But that’s quite simply untrue. Sawers’s sentence about the duty to act on intelligence that might save lives comes four paragraphs before, not “just after”, his statement that torture is abhorrent, and has no direct connection with it. This is argument by sleight-of-hand.
Contrary to what Craig and some comments imply, Sawers’s remarks about difficult decisions being referred to ministers are about decisions on the action to be taken on intelligence, not whether to “receive” it in the first place, and not whether it is acceptable to act on intelligence even if there are grounds for suspecting that it has been obtained by torture.
For the record, there is no legal, moral, ethical or practical ban on scrutinising information, and where appropriate acting on it, regardless of the way it has originally been obtained or is suspected to have been obtained. It is illegal and immoral to encourage or condone torture, for example by asking a foreign intelligence service known to use torture for information that it is likely to obtain by torture. But we have Sawers’s and ministers’ assurance that British services and ministers do not encourage or condone torture and that if individuals are suspected of doing so, their transgressions are investigated and, if substantiated, punished. Neither Craig nor anyone else, to the best of my knowledge, has ever produced a shred of evidence to the contrary.
Sawers’s statement that there is a clear duty to act on information assessed as likely to be reliable if doing so may lead to the prevention of terrorist or other crimes is clearly and undeniably true, just as any assertion to the contrary is self-evidently absurd. Expressions of disgust and anger about it say more about those who voice them than about the security and intelligence services or about ministers. Similarly, those who (presumably deliberately) misrepresent Sawers’s speech by juxtaposing what are in fact separate and unrelated extracts from it have some pretty awkward questions to answer.
Constant repetition of half-truths, misrepresentations and downright untruths doesn’t make them valid or reputable.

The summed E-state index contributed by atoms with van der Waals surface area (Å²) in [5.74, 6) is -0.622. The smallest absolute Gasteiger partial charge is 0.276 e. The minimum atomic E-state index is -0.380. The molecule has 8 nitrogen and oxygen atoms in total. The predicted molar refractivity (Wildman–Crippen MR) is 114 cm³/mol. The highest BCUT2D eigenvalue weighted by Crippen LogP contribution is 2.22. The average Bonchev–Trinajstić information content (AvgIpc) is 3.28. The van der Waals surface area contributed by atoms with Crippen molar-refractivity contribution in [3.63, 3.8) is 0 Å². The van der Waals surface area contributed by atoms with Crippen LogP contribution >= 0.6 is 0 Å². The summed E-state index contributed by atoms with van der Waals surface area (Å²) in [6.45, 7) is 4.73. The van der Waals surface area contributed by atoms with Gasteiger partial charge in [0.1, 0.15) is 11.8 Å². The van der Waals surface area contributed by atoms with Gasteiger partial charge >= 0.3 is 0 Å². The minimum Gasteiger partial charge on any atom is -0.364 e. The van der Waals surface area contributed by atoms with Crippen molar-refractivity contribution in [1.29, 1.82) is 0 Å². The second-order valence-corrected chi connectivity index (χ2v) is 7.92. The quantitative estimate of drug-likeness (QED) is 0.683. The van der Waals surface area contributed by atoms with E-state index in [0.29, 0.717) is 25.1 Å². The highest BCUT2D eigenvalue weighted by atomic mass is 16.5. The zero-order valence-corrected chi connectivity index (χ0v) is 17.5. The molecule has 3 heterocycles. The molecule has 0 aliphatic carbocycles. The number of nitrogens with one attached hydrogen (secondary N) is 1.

I respect and admire Craig’s moral passion and often his courage, as he knows. But it becomes fatiguing to have to keep on pointing out that in this particular segment of his familiar crusade, he doesn’t have a leg to stand on. It’s time to move on, Craig.
PS (30 Oct): I wrote this early yesterday, 29 Oct, and tried twice to post it as a comment on Craig’s blog post (before I had seen Charles Crawford’s comment covering some of the same sceptical ground). Each time I got a message that as this was my first comment on this blog (which it isn’t) it would be reserved for approval in due course by Craig. Meanwhile Craig has posted a comment on Charles Crawford’s blog saying that the ‘reserve comments for moderation’ function on Craig’s blog has been turned off. Weird. This is my third attempt. If this doesn’t work, I’ll have to put it on my own blog with a suitable link.
It would be a pity if this calumny were allowed to merge into the received wisdom about torture, the British government and the security and intelligence services, through lack of anyone prepared to spend some time pointing out that it’s rubbish. But every time on of us knocks it down, up it pops again. I suppose we just have to resign ourselves to knocking it down again, and again, and again. (Some time ago I wrote a much fuller critique of Craig’s main complaints that can still be read here, if anyone is sufficiently interested.)